It is commonly argued that the Qur’an, as compared to the Hadith traditions, is not specific on the subject of figural depiction, however it nonetheless condemns “idolatry and uses the Arabic term musawwir (“maker of forms,” or artist) as an epithet for God” (Figural Representatiom of Islamic Art, 2000), due to this sentiment, paintings with figures are made abstract and stylized, moreover, partially as a result of this religious sentiment, many incidents of destruction of figurative art took place (Ibid., 2000). Therefore, in the hadith (the recorded sayings) of the Prophet Muhammad, there are much clearer references to the prohibition of figural representation and painting. It is these hadith which are utilized by the theologians to support and elaborate on the meaning and intent of the above Quranic verse, and, it is from them that many Muslims derive legitimacy for their arguments against figural representation.
According to one of the related hadiths to this matter, A’isha, the wife of the Prophet reported that on seeing a curtain embellished with pictures of animals, the Prophet was enraged and tore the cloth to pieces, declaring, “The makers of these pictures will be punished on the Day of Resurrection, and it will be said to them, ‘Give life to what you have created.’ “The Prophet added, “The Angels of (Mercy) do not enter a house in which there are pictures (of animals).” Bukhari, Volume 7, Book 62:110.  Another source presents additional response by Prophet on the same incident saying “Such people as paint these pictures will receive the severest punishment on the Day of Resurrection.”  On another occasion Muhammad is supposed to have said, “Verily the most grievously tormented people on the Day of Resurrection would be the painters of pictures.” 
As for Iconoclastic activities in early Islamic tradition, there are early accounts of the prophet Muhammad’s iconoclastic activities, for instance in the ninth-century Book of Idols which narrates that “When on the day he conquered Mecca, the Apostle of God appeared before the Kabah, he found the idols arrayed around it. There upon he started to pierce their eyes with the point of his arrow, saying, “Truth is come and false-hood is vanished. Verily, falsehood is a thing that vanish-eth (Quran 17:81 as narrated in Faris, 1952, p. 27).” It was after having said this, that he ordered for the idols to be knocked down and burnt (Ibid.).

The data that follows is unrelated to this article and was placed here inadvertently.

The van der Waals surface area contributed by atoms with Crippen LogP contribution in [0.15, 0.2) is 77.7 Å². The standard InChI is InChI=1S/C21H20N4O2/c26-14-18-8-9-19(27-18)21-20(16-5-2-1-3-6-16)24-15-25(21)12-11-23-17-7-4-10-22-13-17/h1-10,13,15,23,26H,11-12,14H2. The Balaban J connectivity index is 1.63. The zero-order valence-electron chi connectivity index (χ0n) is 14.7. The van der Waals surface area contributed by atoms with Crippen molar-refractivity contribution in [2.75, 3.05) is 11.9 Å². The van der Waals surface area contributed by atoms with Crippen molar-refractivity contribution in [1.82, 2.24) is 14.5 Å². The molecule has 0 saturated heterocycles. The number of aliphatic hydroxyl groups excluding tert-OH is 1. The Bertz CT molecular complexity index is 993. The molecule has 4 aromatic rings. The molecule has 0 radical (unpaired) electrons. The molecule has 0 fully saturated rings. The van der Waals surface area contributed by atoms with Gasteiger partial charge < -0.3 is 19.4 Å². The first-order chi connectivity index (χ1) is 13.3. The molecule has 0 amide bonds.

According to another source, the same incident is narrated: “As told by Ibn Abbas:
‘When the Prophet saw pictures in the Ka’ba, he did not enter it till he ordered them to be erased. When he saw (the pictures of) Ibrahim and Ismail carrying the arrows of divination, he said, “May God curse them (i.e. the Quraysh)! By God, neither Ibrahim nor Ismail practiced divination by arrows.” (Bukhari, Volume 4, Book 55:571, as quoted in Kheilen on Iconoclasm).  These hadith are however subject to various interpretations. It can be argued that this tradition prohibits figural representations in scared spaces, not just Kaaba but also in mosques as well, or it may be suggested that Prophet prohibited the specific ‘cult’ or set of beliefs that these idols presented, that is divination; a pre Islamic custom on Mecca.(Ibid.  )
According to one Hadith, the Prophet is also reported to declare that “Angels do not enter the house in which there are portrayals or pictures.”  . Per contra, one of the oldest chronicles, that of Al-Azraqi, narrates that when the Prophet returned to Mecca victoriously, he found the Kaaba covered with ‘fresco paintings’ and he ordered that ‘they be effaced but made an exception for one the them, executed on a pillar, which represented Mary and Jesus. (Besancon, 2000, P. 78-79). The ambivalence to figuration in textual tradition is argued by many scholars. This is also reiterated in Rubin (1986, p. 97) and Van Reenen, (1990, p. 40) who reiterate the above tradition by arguing that after the conquest of Mecca the prophet ordered the destruction of the paintings of prophets, angels, as well as trees that had decorated the interior of the Kaaba, whilst sparing an image of Jesus and Mary.